Bible Commentaries
Amos 9

Dummelow's Commentary on the BibleDummelow on the Bible

Verses 1-15

The Concluding Vision and a Discourse. Comfortable Words

1. The vision.

2-10. The discourse, declaring that none shall evade God’s judgments (Amos 9:2-6); that Israel stands in no peculiar relationship to Jehovah (Amos 9:7); that all the sinners amongst them shall perish (Amos 9:8-10).

11-15. Comfortable words, predicting the restoration of the Davidic kingdom in all its former extent (Amos 9:11-12); the exuberant fertility of the land (Amos 9:13); the complete and final establishment of the nation on it (Amos 9:15).

1. Read, ’I saw Jehovah standing beside the altar; and he said, “Smite the capitals of the pillars, so that the thresholds may shake, and break them in pieces on the head of all of them.. there shall not one of them flee away, and there shall not one of them escape.”’ The altar is that at Bethel, the chief sanctuary of the kingdom (1 Kings 12:33; Amos 7:13); assembled there for worship, the great mass of the people meet with destruction, like the Philistines in the house of their god (Judges 16:29-30). The blow from heaven shakes the building throughout, and its loftier parts come crashing down on the worshippers.

2. Hell] Heb. Sheol, the abode of the departed.

3. Carmel’s lofty, rough, wooded summit would be an ideal place to hide in. Fugitives had the right of asylum on this sacred mountain. The reference to the serpent reminds us of the Babylonian myth in which the dragon of chaos is vanquished by Merodach: cp. also Isaiah 51:9; Psalms 74:13.

5, 6. This may have been a note written on the margin, suggested by Psalms 5:8; Psalms 8:8.

6. RV ’It is He that buildeth His chambers in the heaven, and hath founded His vault upon the earth.’ The vault of the sky appears to rest on the ground.

7. At Amos 3:2; Amos admits that there is a special bond between Israel and the Lord; here, with splendid boldness, he repudiates it. Their conduct has dissolved the connexion. Not only so: Providence has guided other races as well as the Hebrews: cp. Matthew 3:9; John 8:33; Acts 17:26). The Ethiopians inhabited that part of the Nile Valley which stretches from Assouan southwards. Caphtor] probably the island of Crete (cp. Ezekiel 25:16); but some authorities identify it with the coast of the Egyptian Delta.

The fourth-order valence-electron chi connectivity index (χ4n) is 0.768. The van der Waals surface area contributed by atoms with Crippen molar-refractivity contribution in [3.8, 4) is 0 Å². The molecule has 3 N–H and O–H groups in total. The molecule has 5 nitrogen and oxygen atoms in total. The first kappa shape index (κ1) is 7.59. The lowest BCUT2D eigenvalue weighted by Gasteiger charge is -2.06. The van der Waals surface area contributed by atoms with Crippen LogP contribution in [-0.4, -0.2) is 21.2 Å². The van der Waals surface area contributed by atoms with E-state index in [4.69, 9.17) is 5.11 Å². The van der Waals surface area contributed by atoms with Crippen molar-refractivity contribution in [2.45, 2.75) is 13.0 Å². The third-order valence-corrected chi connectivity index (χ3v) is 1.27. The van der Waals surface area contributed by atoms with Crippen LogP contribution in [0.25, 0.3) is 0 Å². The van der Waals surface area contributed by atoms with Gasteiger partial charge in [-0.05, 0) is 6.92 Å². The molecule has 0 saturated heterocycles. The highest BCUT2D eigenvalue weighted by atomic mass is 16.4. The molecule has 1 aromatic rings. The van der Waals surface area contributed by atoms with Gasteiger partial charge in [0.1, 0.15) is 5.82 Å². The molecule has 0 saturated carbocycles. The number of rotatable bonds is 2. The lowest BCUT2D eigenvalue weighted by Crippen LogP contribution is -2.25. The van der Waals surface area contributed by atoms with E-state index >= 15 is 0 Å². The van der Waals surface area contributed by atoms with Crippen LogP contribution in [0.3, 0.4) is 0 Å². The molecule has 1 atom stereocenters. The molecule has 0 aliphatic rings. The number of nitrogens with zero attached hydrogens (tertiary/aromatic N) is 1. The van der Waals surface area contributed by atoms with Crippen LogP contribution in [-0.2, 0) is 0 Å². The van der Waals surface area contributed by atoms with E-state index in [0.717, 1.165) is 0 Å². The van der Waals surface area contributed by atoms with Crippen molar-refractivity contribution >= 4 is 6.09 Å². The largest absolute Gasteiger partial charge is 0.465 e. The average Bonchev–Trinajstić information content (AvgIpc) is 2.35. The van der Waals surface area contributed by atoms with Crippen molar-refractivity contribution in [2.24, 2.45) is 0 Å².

8-10. The qualifications at the end of Amos 9:8-9 rob the threat of much of its force, and are not quite in the manner of Amos. At all events, we have three stern messages here: the kingdom is to be utterly destroyed, the people are to be wanderers amongst all nations, the sword is to slay all the sinners.

11. The dominion exercised by David’s descendants is spoken of as the tabernacle of David, and is figured as a small, dilapidated house, part of which has fallen in, the rest being full of gaps: cp. 1 Kings 12:16; Ezekiel 34:23-24; Ezekiel 37:24.

12. The remnant of Edom is an expression which implies that this people has been much weakened; the victories of Amaziah greatly reduced its power (2 Kings 14:7-22). Over other nations, also, Jehovah’s name had been proclaimed as victor and owner: cp. Deuteronomy 28:10; 2 Samuel 12:28; Isaiah 63:19; 2 Chronicles 6:33.

13. Vintage comes in the dry months of autumn, and is soon over. In the happy future the grapes will be so plentiful that this work will last till the rainy season, when the grain is sown. Sweet wine] the newly expressed juice of the grape.

14. To bring again the captivity is an expression which does not necessarily imply exile. It often means a favourable change in one’s fortunes. But the mention of the waste cities, and the land gone out of cultivation, agrees with the idea of a real captivity, and the promise in the closing v. suggests that Israel had been ’plucked up out of their land.’

Bibliographical Information
Dummelow, John. "Commentary on Amos 9". "Dummelow's Commentary on the Bible". 1909.